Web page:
Why People Are Worried About Trump Learning State Secrets
Policy + Politics

Why People Are Worried About Trump Learning State Secrets

REUTERS/Carlo Allegri

His path to Republican presidential nomination all but assured, Donald Trump will soon enjoy one of the benefits of being a presumptive nominee for the Oval Office: meeting with U.S. intelligence officials for classified briefings on the nation's secrets.

Presidential standard-bearers have received classified intelligence briefings since 1952 when President Truman authorized the Central Intelligence Agency to share information with White House hopefuls Dwight Eisenhower and Adlai Stevenson.

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The idea behind the tradition was that the winner of the election wouldn’t be caught flat-footed about emerging and ongoing global threats the first day s/he walks into the Oval Office. Truman, who became commander-in-chief after the death of FDR, had no idea the Manhattan Project -- the effort that birthed the atomic bomb -- even existed.

The briefings traditionally start immediately after the party conventions, and while they may not contain top-secret sources, they could include some of the same information President Obama receives in what is known inside the Beltway as the President’s Daily Brief.

The prospect that Trump, known for his off-the-cuff, often random speaking style might receive even a glimpse of the country’s secrets has some people concerned that he will say something on the campaign trail about China or the anti-ISIS fight that was never supposed to be revealed. After all, this is a man who this week pointed to a National Enquirer story that claimed Ted Cruz’s father was somehow connected to JFK’s assassination.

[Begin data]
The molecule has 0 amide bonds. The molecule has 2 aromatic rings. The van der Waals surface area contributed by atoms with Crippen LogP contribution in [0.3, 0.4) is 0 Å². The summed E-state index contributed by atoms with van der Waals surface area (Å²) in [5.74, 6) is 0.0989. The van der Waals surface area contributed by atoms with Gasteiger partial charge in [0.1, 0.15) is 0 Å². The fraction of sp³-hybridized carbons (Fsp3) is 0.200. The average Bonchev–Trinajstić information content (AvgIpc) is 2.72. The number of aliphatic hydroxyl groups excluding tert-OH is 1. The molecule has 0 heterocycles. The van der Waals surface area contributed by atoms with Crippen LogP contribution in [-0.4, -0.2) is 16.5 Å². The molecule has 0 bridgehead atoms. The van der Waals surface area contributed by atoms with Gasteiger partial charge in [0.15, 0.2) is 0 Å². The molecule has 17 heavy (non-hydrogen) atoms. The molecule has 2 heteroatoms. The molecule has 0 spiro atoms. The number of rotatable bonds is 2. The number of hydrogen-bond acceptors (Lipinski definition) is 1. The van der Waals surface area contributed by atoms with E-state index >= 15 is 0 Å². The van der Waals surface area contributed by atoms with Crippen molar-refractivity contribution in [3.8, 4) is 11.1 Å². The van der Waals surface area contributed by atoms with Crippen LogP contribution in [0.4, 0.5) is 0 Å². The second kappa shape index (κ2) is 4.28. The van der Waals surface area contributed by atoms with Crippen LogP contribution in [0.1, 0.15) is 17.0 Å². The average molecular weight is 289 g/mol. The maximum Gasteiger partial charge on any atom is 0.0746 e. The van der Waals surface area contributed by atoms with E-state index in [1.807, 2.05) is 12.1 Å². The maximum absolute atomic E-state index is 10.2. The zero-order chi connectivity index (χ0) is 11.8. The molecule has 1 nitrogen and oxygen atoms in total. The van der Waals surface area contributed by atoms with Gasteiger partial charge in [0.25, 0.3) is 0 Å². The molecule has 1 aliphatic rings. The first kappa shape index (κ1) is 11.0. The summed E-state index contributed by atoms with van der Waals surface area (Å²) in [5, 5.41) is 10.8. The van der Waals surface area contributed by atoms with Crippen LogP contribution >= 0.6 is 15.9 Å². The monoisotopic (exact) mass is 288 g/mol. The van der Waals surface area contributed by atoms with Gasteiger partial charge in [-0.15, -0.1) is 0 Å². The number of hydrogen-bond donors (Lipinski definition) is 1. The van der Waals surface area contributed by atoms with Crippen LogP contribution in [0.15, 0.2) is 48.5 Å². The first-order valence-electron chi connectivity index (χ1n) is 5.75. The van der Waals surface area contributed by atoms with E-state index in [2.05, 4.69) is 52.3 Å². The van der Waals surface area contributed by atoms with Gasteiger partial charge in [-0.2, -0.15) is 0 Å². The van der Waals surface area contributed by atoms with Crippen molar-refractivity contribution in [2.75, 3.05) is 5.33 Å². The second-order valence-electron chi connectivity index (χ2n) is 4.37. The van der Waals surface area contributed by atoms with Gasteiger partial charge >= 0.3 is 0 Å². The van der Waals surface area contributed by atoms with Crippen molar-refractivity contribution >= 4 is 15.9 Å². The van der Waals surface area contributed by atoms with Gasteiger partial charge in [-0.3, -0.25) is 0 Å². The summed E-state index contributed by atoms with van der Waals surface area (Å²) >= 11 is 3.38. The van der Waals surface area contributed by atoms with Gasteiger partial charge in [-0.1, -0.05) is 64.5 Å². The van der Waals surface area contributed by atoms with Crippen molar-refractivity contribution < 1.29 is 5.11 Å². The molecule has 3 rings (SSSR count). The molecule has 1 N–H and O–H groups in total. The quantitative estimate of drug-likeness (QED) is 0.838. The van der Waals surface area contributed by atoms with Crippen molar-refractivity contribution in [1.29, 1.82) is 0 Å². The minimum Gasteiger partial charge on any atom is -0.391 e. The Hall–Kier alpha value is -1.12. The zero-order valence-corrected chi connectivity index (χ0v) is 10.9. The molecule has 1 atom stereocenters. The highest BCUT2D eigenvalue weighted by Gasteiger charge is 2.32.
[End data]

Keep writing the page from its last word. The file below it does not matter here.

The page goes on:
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"It beggars the imagination," former CIA director Michael Hayden, who briefed Obama following the 2008 election, told The Washington Post. "Given that [Trump's] public persona seems to reflect a lack of understanding or care about global issues, how do you arrange these presentations to learn what are the true depths of his understanding?"

“My concern with Trump will be that he inadvertently leaks, because as he speaks extemporaneously, he’ll pull something out of his hat that he heard in a briefing and say it,” said a former senior U.S. intelligence official told The Daily Beast.

“It’s not an unreasonable concern that he’ll talk publicly about what’s supposed to stay in that room,” according to another former senior intelligence official.

Director of National Intelligence James Clapper told reporters last week that U.S. spy agencies have already begun planning briefings for Trump and his presumed Democratic rival, Hillary Clinton.

On Thursday, the White House couldn’t help but stoke the worries that Trump might be unfit to receive the closed-door updates while expressing confidence that Clinton was up to the challenge.

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“Yes, we do,” press secretary Josh Earnest told reporters during a briefing. “Secretary Clinton has obviously served this administration with distinction, and she’s got a lot of experience in understanding the need to protect classified information.”

His remarks come as Clinton herself is part of an FBI investigation into whether the “homebrew” email server she used as Secretary of State threatened national security.

Still, when it came to the former reality TV star, Earnest couldn’t help but play coy. “We'll have to see what decision the Director of National Intelligence makes. I guess I can't offer my own assessment,” he said.

The White House “will not be interfering in the decisions that are made by the intelligence community to provide information to the presidential candidates,” Earnest added.

Aki Pertiz*, a former CIA analyst who has contributed to the PDB, told The Post that Trump will undoubtedly present unique challenges to the intelligence professionals tasked with giving him the classified updates.

"He has all kinds of relationships with Chinese investors and Russian investors. He's spoken very highly of our adversaries. And he's talked about using torture and waterboarding and attacking people's families. All these things are going through the analysts' minds,” he said.

*Correction: This story initially attributed this quote to David Preiss. We regret the error.